50 Years of Who: The Monsters & Villains
John Hussey continues his 50th anniversary retrospective, this time looking at the Doctor’s enemies.
2013 is a milestone year for all things Whovian as Doctor Who reaches its grand 50th anniversary, marking 50 years since the show first materialised on our screens back in 1963. Along with my 50th Anniversary Doctor Retrospectives (the 11th Doctor will be published in December following Matt Smith’s final episode), I will add another tribute to Doctor Who TV with ’50 Years of Who’ which serves to look over the different elements of the show that have kept it running throughout its long legacy.
Next up, the monsters and villains.
The Monsters & Villains’ Function
Like the companions, the monsters and villains’ function within the show is straightforward. They act as a rival for the Doctor and his companions to face in (almost) every story. They are the opposite of the companions; instead of trying to help the Doctor they hinder him and try everything in their power to stop his heroism and good deeds. Every hero needs a good old-fashioned villain and that is exactly why the monsters and villains serve as a vital function within the show. It gives the Doctor his fundamental function in life and that is to prevent the evil of the cosmos. As said poetically by the Second Doctor in ‘The Moonbase’, “There are some corners of the universe that are riddled with the most terrible things. They must be fought.”
Just as the companions act as a means for the audience to delve into the Doctor’s mind, the monsters and villains do practically the same but instead manage to release the darker natures of his many personas. Throughout the show the many different monsters and villains have been there to challenge the Doctor both physically and mentally. His morals are tested constantly in his battles against evil throughout the universe and thus demonstrates he has a darker side, which if provoked, can do a lot of damage. The monsters and villains act as the Doctor’s challenge during his adventures in time and space and also show to the viewers and the companions that both the universe and the Doctor’s journey isn’t always a happy one and are riddled with all kinds of dangers. It also demonstrates that the Doctor’s past, present and future isn’t always fun and his name is filled with darkness, as well as good.
The Different Types and Personalities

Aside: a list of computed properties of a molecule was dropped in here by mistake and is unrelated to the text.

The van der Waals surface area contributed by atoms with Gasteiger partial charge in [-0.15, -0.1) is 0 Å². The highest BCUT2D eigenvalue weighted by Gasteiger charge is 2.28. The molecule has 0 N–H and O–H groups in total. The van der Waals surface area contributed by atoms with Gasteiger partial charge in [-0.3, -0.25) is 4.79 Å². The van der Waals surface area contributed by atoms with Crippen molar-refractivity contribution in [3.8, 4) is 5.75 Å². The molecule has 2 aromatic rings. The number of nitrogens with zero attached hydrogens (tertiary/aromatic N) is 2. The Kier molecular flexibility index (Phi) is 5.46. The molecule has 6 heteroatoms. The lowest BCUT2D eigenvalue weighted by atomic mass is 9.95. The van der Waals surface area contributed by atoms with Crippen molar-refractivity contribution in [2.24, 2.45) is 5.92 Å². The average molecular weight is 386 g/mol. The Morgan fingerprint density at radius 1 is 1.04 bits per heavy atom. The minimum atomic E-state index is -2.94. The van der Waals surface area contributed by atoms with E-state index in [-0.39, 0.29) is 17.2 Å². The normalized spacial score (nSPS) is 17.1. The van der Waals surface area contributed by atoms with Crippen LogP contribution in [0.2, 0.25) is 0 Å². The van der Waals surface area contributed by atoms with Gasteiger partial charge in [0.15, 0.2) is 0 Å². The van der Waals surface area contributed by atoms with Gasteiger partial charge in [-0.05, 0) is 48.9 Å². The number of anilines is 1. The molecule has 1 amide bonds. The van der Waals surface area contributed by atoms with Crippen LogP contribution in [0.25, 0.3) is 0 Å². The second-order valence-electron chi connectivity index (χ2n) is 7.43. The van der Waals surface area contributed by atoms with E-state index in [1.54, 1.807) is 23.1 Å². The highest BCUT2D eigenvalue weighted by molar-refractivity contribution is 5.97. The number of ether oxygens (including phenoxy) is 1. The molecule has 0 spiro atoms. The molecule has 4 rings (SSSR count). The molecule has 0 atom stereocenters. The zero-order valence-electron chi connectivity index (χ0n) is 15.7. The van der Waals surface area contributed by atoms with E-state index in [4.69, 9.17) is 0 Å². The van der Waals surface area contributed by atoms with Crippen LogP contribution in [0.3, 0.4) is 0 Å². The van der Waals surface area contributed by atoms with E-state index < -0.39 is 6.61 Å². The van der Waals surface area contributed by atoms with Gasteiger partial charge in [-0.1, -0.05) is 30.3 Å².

There are different types of monsters and villains within the show and each of them are very different and form the basis of how that monster and villain are perceived and how they act in both behaviour and how they react with the Doctor on his travels in the TARDIS. Also what’s interesting about these types is that the monsters and villains can easily be put into different categories or even change their type over the course of their appearances on the show.
The most common monster and villain are the ‘Monster-of-the-Week’ type. These act as individual adversaries each week as the Doctor journeys on a new adventure. Although these monsters and villains merely serve as one-off enemies, they are still very important to the show and each of the plots they appear in.
The next most common type are what is known as the ‘Main Adversary/Enemy’. Their role is being the main reoccurring enemy to the Doctor and thereby being the most powerful and most deadly to both the universe and the Doctor. Prime examples of the ‘Main Adversary/Enemy’ is, of course, the Daleks and the Cybermen.
Another common monster and villain is the ‘Nemesis’. These villains are similar to the ‘Main Adversary/Enemy’ but are more personal to the Doctor and prove to be intellectually equal to him. Usually the ‘Nemesis’ is a member of the Doctor’s own race, the Time Lords, with prime examples being the Master, the Rani and the Monk. The ‘Nemesis’ tends to be a reoccurring villain who returns time and time again to challenge the Doctor through mental and physical games. Due to the ‘Nemesis’ normally having a background connection with the Doctor, and thereby knowing stuff about his unknown past back on Gallifrey along with his way of thinking, the ‘Nemesis’ tends to be the most dangerous adversary for the Doctor, especially in the case of the Master who is his natural Moriarty.
Then there is the ‘Reoccurring Adversary’ which are the enemies and villains that don’t quite register as ‘Main Adversaries’ or ‘Nemesis’ but become reoccurring enemies for the Doctor to face along his journeys. Some of these enemies return more often than offers but they still maintain a complete sense of danger beyond the average villain/monster. The Mara for example has only appeared twice, whereas the Ice Warriors have appeared five times throughout the show.
The new series created the category of ‘Story Arc Mastermind’. This is the monster or villain that is revealed at the end of the series/arc to be the main adversary and the cause for all that had been going on. Basically the big end boss for the series finale after many weeks of hints pointing towards their return or involvement within the plot threads that had been unfolding throughout the series.
The different types of personalities define the motives of the Doctor’s many different enemies. These different motives can be categorised as well and serve to create another selection of choices to place the different monsters and villains within.